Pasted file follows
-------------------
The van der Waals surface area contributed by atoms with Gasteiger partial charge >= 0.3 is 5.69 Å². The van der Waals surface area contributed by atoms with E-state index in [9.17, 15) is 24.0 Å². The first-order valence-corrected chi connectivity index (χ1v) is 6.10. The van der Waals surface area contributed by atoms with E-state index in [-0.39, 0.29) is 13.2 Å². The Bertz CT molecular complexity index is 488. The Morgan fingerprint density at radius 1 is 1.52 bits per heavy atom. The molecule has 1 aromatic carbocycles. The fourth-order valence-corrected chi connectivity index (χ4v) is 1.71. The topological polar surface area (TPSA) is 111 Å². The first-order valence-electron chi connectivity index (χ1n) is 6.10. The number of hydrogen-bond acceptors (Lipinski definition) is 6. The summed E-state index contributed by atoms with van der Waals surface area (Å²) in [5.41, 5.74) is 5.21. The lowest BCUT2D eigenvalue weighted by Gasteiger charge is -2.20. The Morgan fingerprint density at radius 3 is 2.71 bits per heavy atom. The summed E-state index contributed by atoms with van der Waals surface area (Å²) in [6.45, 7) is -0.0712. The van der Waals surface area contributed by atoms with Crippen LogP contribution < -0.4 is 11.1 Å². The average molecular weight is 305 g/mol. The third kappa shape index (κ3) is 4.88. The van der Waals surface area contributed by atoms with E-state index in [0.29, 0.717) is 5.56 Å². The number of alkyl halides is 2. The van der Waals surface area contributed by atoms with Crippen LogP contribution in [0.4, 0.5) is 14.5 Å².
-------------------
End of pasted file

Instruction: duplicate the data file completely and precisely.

The van der Waals surface area contributed by atoms with Gasteiger partial charge >= 0.3 is 5.69 Å². The van der Waals surface area contributed by atoms with E-state index in [9.17, 15) is 24.0 Å². The first-order valence-corrected chi connectivity index (χ1v) is 6.10. The van der Waals surface area contributed by atoms with E-state index in [-0.39, 0.29) is 13.2 Å². The Bertz CT molecular complexity index is 488. The Morgan fingerprint density at radius 1 is 1.52 bits per heavy atom. The molecule has 1 aromatic carbocycles. The fourth-order valence-corrected chi connectivity index (χ4v) is 1.71. The topological polar surface area (TPSA) is 111 Å². The first-order valence-electron chi connectivity index (χ1n) is 6.10. The number of hydrogen-bond acceptors (Lipinski definition) is 6. The summed E-state index contributed by atoms with van der Waals surface area (Å²) in [5.41, 5.74) is 5.21. The lowest BCUT2D eigenvalue weighted by Gasteiger charge is -2.20. The Morgan fingerprint density at radius 3 is 2.71 bits per heavy atom. The summed E-state index contributed by atoms with van der Waals surface area (Å²) in [6.45, 7) is -0.0712. The van der Waals surface area contributed by atoms with Crippen LogP contribution < -0.4 is 11.1 Å². The average molecular weight is 305 g/mol. The third kappa shape index (κ3) is 4.88. The van der Waals surface area contributed by atoms with E-state index in [0.29, 0.717) is 5.56 Å². The number of alkyl halides is 2. The van der Waals surface area contributed by atoms with Crippen LogP contribution in [0.4, 0.5) is 14.5 Å².